1. My friends tell me that my barbecue sauce or other bottled product is really good and that I should start selling it to the public. What are the requirements to sell my barbecue sauce or other bottled/jarred product to the public?
Anyone wishing to sell their products to or at roadside markets, convenience stores, grocery stores, or other businesses would be considered a wholesaler. To wholesale a product, it must be produced in an SCDA approved facility. A home or domestic kitchen is not acceptable. You will need to have the bottled/jarred/canned product analyzed by a FDA recognized processing authority. Most people use Clemson University’s Food2Market in our state. Depending on the classification of the product, you may also be required to complete an FDA recognized Better Process Control School. You will also be required to register with SC Department of Agriculture Food Safety, have your retail labels reviewed and be inspected on a routine basis. Our Food Processing Establishment Guide can help you get started. You will need to apply for an RVC and your manufacturing facility will be inspected on a routine basis.
2. My backyard chickens are producing more eggs than my family can consume. What do I need to do in order to sell the extra eggs?
Eggs can be sold from the farm or place where they’re gathered without any further regulation. Eggs sold to other businesses or at locations other than where they’re produced, must be washed, graded, sized and properly labeled. For more information refer to the Egg License Guide. You will need to apply for an Egg License from the SC Department of Agriculture.
3. I have a few bee hives and would like to start selling the honey?
Beekeepers who produce no more than 400 gallons (4,800 lbs.) and wish to sell their honey directly to the end consumer can apply for an exemption from registration and inspection. Beekeepers wishing to sell their honey to or at roadside markets, convenience stores, grocery stores, restaurants, or other businesses will need to apply for a Registration Verification Certificate with SCDA and have their honey house inspected and approved by SCDA. All honey sold to the public must be properly labeled.
4. My family raises rabbits. We would like to begin processing the rabbits and selling the meat to the public. What are the requirements?
The rabbits must be farm-raised and processed in an SCDA approved facility (see Food Processing Establishment Guide). You will need to apply for an RVC. The meat must be properly labeled and your operation will be inspected on a routine basis for food safety.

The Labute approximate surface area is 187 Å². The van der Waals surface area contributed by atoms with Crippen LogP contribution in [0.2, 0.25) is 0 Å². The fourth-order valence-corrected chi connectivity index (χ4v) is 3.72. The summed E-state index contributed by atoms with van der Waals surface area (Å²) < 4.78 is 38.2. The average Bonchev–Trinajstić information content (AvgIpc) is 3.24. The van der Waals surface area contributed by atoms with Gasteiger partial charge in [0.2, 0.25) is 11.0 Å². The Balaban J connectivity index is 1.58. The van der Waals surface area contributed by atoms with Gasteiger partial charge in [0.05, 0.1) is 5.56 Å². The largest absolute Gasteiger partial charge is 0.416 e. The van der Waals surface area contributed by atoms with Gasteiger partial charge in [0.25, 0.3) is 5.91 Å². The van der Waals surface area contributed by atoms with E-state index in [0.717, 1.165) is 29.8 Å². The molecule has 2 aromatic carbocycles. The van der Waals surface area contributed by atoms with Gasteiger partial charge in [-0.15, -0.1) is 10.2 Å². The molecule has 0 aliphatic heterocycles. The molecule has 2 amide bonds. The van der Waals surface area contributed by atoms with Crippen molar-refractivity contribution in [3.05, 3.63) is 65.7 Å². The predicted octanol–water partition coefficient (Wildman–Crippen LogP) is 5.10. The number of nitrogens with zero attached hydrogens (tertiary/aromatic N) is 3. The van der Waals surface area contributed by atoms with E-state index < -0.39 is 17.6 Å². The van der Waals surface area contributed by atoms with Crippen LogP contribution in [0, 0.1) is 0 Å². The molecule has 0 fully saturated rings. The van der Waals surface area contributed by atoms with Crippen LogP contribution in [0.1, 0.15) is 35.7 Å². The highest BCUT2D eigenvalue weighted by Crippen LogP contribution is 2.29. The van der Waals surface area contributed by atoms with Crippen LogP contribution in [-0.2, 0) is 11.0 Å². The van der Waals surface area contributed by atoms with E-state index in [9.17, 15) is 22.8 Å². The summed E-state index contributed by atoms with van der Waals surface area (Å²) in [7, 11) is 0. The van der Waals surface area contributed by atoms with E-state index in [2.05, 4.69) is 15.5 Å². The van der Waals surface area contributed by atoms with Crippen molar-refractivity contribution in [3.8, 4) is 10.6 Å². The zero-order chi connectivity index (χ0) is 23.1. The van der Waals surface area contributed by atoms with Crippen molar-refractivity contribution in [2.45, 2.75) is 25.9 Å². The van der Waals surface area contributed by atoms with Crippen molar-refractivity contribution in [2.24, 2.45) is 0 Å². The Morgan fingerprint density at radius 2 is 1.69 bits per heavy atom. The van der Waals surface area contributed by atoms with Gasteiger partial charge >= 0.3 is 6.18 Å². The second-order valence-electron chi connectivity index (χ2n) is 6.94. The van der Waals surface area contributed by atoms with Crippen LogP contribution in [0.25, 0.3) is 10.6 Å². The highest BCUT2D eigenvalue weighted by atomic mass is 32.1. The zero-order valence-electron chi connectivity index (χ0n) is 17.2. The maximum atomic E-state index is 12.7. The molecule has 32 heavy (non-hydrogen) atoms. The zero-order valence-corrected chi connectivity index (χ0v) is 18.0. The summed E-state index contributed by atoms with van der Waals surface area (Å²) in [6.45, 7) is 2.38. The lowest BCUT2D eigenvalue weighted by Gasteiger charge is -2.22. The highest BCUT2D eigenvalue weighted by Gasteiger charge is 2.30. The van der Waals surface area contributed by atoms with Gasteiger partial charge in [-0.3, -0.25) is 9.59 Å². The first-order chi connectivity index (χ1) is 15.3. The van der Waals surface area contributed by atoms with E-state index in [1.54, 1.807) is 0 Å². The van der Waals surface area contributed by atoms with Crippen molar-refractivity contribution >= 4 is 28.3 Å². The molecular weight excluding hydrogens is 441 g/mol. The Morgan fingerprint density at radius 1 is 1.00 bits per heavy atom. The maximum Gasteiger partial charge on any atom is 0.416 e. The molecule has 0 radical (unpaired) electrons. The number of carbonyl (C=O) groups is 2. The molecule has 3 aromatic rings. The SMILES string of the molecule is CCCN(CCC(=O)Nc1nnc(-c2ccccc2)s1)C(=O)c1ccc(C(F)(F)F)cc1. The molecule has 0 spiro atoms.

5. I make raw juices and would like to sell them to the public. What are the requirements?
Raw juices cannot be sold wholesale to other businesses. You will need to contact SC DHEC at 803-896-0640 in order to sell your juices retail.
6. I would like to make food products with CBD oil such as candies, baked goods, coffee or infused honey. What do I need to know? Is this allowed?
The South Carolina Department of Agriculture (SCDA) is aware of the growing public interest in hemp and cannabis-derived products, including cannabidiol (CBD), and will follow the Food and Drug Administration’s (FDA) position:
“FDA has concluded that it is a prohibited act to introduce or deliver for introduction into interstate commerce any food to which CBD has been added.”
SCDA has cooperative agreements with FDA to ensure compliance and the SCDA nor the FDA is aware of any evidence that would call into question these conclusions.
Interested parties may present any evidence that they think has bearing on this issue to FDA’s Office of Nutritional Products, Labeling, and Dietary Supplements number 240-402-2375.
If you would like more information on approved hemp food ingredients please refer to our Hemp Products in Human Food Guide.
7. I’d like to sell my elderberry syrup to other businesses. What do I need to consider?
SCDA is aware of the growing interest in making and selling elderberry syrup. Elderberry syrup is unique because it can be sold retail or wholesale, classified as a food or dietary supplement, and prepared as a shelf-stable or a refrigerated food. Clemson Extension has an excellent resource that describes the requirements for making and selling elderberry syrup and products to the public.